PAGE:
After the second mishap at Rancho Seco, I was volunteered to help. Upon reviewing the problems, It utterly amazed me that 10 years after TMI-II, SMUD was still treating the ICS in the exact same method that they did the Bailey control systems at a coal fired plant. That is “If it ain’t broke, don’t fix it.” By that I mean they had NEVER performed maintenance of any type, PM or otherwise, except to replace broken modules. And most other BOP systems were treated the same. SMUD did not even have an idea of the proper proportional, gain, integral, or derivative settings of the ICS, AND it did not bother them that they treated it that way! INPO has helped the nuclear industry significantly. One of the early VP’s at INPO was ex Navy, ex MetEd (TMI-I) and indoctrinated at TMI on this high level of procedural control. I often think, where would the nuclear industry be if the incident that happened at TMI-II had instead happened at Rancho Seco with their lack of procedures, testing and preventive maintenance. What would the NRC have done to the nuclear industry? After the incident at TMI, when the NRC asked did you test this, verify that, measure that. We would pull out a copy of the procedure w/data sheet and satisfy them. I have no idea how SMUD could have withstood that type of an inspection, and probably speaks as to why it is now shut down.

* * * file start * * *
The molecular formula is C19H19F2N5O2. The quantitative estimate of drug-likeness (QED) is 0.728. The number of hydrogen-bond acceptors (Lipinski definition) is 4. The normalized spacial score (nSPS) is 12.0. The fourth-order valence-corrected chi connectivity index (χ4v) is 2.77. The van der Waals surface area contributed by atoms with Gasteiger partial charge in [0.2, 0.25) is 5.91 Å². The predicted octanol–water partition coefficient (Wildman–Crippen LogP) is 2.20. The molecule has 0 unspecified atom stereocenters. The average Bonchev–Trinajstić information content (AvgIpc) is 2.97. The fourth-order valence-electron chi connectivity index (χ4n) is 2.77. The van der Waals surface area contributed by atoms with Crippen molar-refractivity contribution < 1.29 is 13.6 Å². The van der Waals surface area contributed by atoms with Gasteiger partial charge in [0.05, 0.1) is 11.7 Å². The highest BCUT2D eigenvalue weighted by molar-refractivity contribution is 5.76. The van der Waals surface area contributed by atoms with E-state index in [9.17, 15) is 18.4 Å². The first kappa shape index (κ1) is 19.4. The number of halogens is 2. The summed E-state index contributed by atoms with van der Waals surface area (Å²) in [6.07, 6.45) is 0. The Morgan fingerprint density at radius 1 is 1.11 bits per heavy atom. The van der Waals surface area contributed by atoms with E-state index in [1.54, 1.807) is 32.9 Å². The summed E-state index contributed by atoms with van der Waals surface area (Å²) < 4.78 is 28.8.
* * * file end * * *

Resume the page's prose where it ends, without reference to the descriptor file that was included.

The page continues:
35. starvinglion says:

    Notion: Fission > Combustion

    The working man doesn’t see a fission device under the hood and never will. Promotion of fission = good, combustion = bad just enhances the renewables case because batteries are the exclusive domain of renewables research and development.

    The only way the common man will support fission is if it generates liquid fuels. The working man doesn’t care about emissions and climate control.

    Adams (LWR’s) and Sorensen (LFTR’s) both limit nuclear systems to the transformative mass electrification of the current fossil fuel infrastructure. The problem is the people see windmills and solar panels driving the whole process despite the fact that gas is doing the job. To them, fission = radiation which is bad.

    The rich people like renewables because of opportunities for financial arbitrage. They don’t care what it costs. They don’t want industrial processes in their back yard. The banking system no longer is functional in any way. It is completely parasitic.

    Limiting nuclear systems to electricity generation is actually a vote for renewables. A vote for the financial elite. The death of industrialism.